Giant machines soaring through the air at viewing distances you would expect the FAA to frown upon? Check. Random dudes dressed all in khaki recording flight patterns and listening to radio comms? Check. Steep hills for your kids to roll down once they get bored watching giant machines soar through the air? Check.
I love everything about this place, including the lack of bathrooms so no one judges my kid for peeing in the parking lot. Do not, DO NOT, park at the end of the lot if there is only one car there. Just trust me on this one.
The better (and possibly illegal) view is to drive up the back way by the airport museum. Keep following the road until it turns to dirt, and then keep driving. If you feel like an armored vehicle might appear at any moment, you’re going the right way. After five minutes you’ll find yourself directly behind the starting point of one of the southern-facing runways. Roll down the windows and suck jet wash in all its American glory. From my experience, if the cops come they’ll just politely ask you to leave. I even had one let us stay, though I suspect it probably had something to do with Kid #1 vomiting out of the side window.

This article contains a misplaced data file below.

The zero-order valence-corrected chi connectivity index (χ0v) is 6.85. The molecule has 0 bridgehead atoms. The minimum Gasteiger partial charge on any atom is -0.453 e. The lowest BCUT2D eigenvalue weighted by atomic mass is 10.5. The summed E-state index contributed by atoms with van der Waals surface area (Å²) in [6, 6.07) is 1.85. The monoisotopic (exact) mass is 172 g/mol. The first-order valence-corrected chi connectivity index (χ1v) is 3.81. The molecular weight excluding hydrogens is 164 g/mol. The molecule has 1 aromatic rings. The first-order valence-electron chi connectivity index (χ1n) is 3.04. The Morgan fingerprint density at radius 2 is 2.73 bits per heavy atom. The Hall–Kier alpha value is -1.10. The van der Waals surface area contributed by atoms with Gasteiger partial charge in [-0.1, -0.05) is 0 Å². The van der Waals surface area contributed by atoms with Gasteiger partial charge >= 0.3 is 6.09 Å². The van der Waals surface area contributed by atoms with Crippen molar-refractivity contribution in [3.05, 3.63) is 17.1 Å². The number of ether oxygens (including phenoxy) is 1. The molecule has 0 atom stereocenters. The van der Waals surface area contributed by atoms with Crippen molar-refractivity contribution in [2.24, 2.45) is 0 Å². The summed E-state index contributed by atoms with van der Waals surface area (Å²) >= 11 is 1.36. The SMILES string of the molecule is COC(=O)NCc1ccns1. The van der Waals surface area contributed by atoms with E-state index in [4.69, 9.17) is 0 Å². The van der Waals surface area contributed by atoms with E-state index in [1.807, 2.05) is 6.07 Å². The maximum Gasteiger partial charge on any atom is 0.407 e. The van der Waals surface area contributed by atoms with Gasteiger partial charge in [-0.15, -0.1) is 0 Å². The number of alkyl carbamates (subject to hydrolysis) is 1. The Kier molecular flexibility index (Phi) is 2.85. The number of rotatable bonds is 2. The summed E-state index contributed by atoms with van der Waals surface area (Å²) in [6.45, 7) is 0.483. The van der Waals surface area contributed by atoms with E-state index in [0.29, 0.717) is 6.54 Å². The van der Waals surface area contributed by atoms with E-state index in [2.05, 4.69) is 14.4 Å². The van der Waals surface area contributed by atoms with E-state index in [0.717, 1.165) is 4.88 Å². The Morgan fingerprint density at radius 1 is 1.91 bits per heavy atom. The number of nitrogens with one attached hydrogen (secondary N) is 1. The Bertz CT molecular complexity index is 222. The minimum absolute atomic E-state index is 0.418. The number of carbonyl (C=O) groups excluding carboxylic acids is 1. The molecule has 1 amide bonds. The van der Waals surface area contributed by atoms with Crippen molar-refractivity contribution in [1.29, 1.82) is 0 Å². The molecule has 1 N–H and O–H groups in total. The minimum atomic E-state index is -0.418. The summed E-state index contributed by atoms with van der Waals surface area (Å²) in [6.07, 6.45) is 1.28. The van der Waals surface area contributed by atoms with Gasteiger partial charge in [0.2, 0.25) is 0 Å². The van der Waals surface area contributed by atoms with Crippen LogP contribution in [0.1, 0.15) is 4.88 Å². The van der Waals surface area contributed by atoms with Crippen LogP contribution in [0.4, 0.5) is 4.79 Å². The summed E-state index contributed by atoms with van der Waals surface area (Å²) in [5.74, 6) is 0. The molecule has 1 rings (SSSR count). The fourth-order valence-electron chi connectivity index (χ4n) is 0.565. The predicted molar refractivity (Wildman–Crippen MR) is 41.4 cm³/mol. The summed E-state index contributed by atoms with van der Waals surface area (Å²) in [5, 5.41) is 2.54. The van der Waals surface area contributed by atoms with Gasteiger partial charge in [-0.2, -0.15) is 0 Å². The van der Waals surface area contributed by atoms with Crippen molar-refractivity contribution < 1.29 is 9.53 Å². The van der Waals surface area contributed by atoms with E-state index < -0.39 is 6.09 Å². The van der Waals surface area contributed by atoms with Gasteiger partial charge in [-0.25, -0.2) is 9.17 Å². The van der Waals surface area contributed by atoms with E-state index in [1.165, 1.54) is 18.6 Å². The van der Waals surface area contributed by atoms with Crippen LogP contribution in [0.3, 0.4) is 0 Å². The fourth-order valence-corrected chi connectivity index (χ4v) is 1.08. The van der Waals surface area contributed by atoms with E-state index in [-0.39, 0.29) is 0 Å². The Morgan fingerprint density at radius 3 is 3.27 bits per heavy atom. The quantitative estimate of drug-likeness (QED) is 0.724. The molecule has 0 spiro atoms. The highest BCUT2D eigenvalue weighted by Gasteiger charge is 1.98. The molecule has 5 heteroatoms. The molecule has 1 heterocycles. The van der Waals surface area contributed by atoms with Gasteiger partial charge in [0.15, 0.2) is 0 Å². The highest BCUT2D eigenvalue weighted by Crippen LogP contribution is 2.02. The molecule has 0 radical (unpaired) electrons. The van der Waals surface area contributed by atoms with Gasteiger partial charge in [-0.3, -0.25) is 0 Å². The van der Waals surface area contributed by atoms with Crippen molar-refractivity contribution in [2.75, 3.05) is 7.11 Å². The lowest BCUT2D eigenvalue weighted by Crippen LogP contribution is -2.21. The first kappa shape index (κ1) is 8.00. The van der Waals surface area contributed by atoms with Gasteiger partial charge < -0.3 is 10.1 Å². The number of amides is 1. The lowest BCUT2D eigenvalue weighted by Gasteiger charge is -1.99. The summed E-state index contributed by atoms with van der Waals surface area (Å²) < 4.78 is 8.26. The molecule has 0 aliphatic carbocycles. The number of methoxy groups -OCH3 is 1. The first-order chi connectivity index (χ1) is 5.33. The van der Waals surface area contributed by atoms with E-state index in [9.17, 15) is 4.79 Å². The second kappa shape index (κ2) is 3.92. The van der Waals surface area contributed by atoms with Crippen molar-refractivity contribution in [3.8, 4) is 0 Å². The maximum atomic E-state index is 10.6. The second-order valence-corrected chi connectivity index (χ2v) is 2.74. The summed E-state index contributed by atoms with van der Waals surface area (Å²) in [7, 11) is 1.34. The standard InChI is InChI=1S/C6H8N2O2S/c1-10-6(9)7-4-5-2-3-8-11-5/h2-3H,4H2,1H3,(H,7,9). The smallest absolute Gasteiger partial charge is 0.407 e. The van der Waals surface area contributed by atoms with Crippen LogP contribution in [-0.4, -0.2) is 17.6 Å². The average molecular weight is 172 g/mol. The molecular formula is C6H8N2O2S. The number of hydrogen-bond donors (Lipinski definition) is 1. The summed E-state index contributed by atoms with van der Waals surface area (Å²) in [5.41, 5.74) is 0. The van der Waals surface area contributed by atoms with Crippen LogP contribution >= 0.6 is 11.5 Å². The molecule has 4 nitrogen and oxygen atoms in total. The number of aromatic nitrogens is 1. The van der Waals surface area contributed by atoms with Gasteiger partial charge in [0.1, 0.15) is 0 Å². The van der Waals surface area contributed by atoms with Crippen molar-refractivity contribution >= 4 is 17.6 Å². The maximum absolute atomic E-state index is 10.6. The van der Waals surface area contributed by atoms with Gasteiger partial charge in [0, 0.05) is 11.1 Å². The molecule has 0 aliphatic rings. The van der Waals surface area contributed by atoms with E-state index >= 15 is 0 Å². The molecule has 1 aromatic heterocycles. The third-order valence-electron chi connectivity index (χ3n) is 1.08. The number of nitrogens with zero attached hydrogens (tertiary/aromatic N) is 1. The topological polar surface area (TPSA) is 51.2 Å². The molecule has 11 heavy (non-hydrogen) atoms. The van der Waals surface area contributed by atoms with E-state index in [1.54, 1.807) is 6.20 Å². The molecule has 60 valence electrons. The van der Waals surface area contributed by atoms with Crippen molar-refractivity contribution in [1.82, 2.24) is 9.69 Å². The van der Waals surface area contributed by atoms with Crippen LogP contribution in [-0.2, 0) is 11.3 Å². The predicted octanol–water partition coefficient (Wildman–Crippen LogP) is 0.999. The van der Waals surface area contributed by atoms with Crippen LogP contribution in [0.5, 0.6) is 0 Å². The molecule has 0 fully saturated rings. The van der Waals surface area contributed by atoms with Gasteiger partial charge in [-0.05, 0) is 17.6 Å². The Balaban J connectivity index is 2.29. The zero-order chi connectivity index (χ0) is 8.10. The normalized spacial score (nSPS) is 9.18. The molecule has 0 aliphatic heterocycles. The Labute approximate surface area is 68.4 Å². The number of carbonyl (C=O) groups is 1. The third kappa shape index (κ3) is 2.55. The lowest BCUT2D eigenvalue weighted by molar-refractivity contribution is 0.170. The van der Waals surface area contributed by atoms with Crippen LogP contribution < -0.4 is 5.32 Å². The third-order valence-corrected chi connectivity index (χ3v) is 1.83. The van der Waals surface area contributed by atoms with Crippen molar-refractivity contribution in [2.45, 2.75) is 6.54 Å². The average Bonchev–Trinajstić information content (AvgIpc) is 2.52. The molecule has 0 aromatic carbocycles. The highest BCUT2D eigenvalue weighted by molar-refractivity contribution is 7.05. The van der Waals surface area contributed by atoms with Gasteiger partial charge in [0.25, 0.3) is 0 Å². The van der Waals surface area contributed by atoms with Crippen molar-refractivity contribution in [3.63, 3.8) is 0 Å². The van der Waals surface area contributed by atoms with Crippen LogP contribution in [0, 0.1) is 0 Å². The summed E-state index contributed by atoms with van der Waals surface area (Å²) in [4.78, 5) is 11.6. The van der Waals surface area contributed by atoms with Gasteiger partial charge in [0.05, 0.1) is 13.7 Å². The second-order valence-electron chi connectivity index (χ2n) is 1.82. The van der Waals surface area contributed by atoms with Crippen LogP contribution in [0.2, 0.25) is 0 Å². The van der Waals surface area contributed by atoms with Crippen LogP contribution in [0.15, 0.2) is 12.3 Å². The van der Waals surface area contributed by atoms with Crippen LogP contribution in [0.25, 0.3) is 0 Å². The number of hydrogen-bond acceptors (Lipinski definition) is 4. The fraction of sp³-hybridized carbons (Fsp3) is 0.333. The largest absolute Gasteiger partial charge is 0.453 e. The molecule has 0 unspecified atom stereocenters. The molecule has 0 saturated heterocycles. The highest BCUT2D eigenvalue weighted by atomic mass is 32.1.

Afterwards, if you drive over to the airport museum parking lot, you can snake your way around the sidewalks and get a good glimpse of some really cool helicopters.
Just two sections – not the whole thing. There’s one section located behind Park Road Shopping Center that has a stretch of creek, a couple bridges, some areas to walk down to the water, and a hollowed out tree that makes for an excellent seat. I once saw a friend there with his two kids standing on the Brandywine overpass. One kid had lost a shoe “up river” and they spent 30 minutes waiting for it to float down. Finest example I’ve ever seen of a dad’s ability to burn time.
Further up the river, on the pond side of Freedom Park, there’s a foot bridge that connects the greenway to the park. If you cross the bridge and curl back under it there are giant sun-splashed rocks that make for an excellent picnic spot, or just some good ol’ fashioned rock throwing. For years that was the preferred picnic spot for Kid #1 and wife-approved Subway, until some child activist told him that Subway bread was made from Yoga mats, and then he wouldn’t go with me anymore. Keep up the noble work, Vani Hari.
Barnes & Noble – Morrison Place